Kurt Niland

5296 posts

Kurt Niland has been a professional editor and writer for 15 years. He is the author of four books and a number of articles for trade journals, newspapers, magazines, and web blogs. He attended New Mexico State University, the University of New Mexico, and Auburn University Montgomery, where he graduated summa cum laude with a degree in English. His lifelong interests in geography, anthropology, political science, literature, and religion fuel his writing and inspire him to travel at every opportunity. Originally from Connecticut, Kurt has resided in Montgomery, Alabama since 1991.

One in fifty Trasylol patients dies

A conclusive study of Bayer AG’s aprotinin injection Trasylol uncovered a grim fact: one out of every 50 Trasylol recipients dies. The study was conducted in Canada and involved monitoring the health of 2,331 high-risk heart patients. Known as BART, the study randomly administered one of three drugs to the patients: Trasylol, Cyklokapron (tranexamic acid) and Amicar (aminocaproic acid). BART sought to answer questions about Trasylol’s safety and efficacy, despite the fact that the drug has been in use for over twenty years. Was Trasylol more effective than alternative drugs in controlling bleeding during cardiac surgery? And, how did rates ... Read More

FDA announces withdrawal of remaining Trasylol

The FDA announced today that Bayer Pharmaceuticals Corp. will begin removing all remaining supplies of the drug Trasylol (aprotinin) from warehouses and other medical stock. The decision comes following the preliminary results of a test that showed the drug greatly increased the risk of death. Trasylol is administered to patients undergoing heart surgery to slow bleeding and reduce or eliminate the need for blood transfusions. Beginning immediately, Trasylol will belong to a class of drugs that require a special protocol for use. Patients who are at a high risk for blood loss during coronary artery bypass graft surgery may receive ... Read More

Vytorin scandals evoke mistrust

Is Schering-Plough’s motto, “To Earn Trust, Every Day,” laced with a little irony these days? What about Merck’s maxim “Where patients come first?” Does it evoke feelings of warmth and trust or does it just induce rolling eyeballs? To be completely fair, pharmaceutical companies continually develop vaccines and medicines that improve the quality of life for millions of people throughout the world. Many modern pharmaceuticals also extend and save lives. In the western world, we can’t imagine life without these modern medicines. However, events surrounding the drug Vytorin have cast into doubt the intentions – and the integrity – of ... Read More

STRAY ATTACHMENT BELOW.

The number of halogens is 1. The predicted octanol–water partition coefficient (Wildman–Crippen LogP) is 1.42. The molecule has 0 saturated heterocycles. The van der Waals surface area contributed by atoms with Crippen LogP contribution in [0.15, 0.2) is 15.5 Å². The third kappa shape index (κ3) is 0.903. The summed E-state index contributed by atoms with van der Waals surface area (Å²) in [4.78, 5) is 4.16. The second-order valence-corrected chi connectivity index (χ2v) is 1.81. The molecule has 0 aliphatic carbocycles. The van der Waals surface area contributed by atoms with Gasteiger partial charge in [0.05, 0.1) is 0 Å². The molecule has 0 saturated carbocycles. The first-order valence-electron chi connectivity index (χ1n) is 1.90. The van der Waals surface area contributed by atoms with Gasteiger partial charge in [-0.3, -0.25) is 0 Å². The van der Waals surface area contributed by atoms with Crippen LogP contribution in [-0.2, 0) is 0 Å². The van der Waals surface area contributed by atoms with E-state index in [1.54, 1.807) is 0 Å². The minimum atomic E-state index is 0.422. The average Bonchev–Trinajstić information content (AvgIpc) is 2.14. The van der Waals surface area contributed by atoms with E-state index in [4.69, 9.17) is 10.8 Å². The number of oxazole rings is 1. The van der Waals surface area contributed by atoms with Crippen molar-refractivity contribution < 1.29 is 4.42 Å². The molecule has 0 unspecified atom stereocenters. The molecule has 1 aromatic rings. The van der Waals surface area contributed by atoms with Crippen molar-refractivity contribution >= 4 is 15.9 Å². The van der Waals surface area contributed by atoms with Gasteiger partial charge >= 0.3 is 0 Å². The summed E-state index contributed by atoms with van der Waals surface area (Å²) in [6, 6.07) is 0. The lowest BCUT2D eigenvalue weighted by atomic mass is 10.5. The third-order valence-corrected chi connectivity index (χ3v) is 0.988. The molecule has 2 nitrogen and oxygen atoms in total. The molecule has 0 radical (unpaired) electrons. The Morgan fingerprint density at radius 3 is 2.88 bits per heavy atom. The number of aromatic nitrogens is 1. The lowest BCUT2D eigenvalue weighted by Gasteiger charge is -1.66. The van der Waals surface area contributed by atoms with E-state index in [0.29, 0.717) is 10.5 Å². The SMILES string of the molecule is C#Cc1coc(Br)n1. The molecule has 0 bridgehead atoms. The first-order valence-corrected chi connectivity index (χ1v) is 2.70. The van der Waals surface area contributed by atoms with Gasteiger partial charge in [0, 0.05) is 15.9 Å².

Doctors say stay with statins

As news of Vytorin’s lackluster performance in clinical tests circulates throughout the medical community, many prominent physicians are advocating a return to the use of statins to treat high cholesterol. Statins, such as Crestor, Zocor, and Lipitor, lower the liver’s production of LDL (bad) cholesterol. Research shows that statins also reduce cardiac events by 60 percent and strokes by 17 percent. Merck and Schering-Plough teamed up to create Vytorin, a new cholesterol-fighting drug that combined the power of statins with Zetia, a drug that reduces absorption of cholesterol in the intestine. In this way, the battle against cholesterol would occur ... Read More

Trasylol: just one of Bayer’s woes

An article in this week’s Business Week reveals a dualistic Bayer. On one hand, the pharmaceutical giant is “flush with success,” with projected sales just shy of $50 billion and increased dividends for shareholders. On the other hand, Bayer has been racked by a sequence of bad luck that threatens to sully its future fiscal health and innovation. What are the elements at work behind this dichotomy? Trasylol, Bayer’s injectable aprotinin for heart patients, is largely responsible for the gloom that many analysts forecast for Bayer. Approved by the FDA in 1993 for use in controlling blood loss during heart ... Read More

Death by Trasylol: one man’s story

Joseph Randone was a healthy 52-year old family man from Long Island when he underwent heart valve replacement surgery at Stony Brook University Hopsital in New York. The risks were low, according to his surgeon. Joe would likely return home to recover after less than a week in the hospital. Months later, Randone was still in the hospital fighting a losing battle for his life. The problem began during surgery, when Randone was hooked to an IV drip containing Trasylol for four hours. Trasylol is administered to control blood loss during heart surgery. It is one of the most widely ... Read More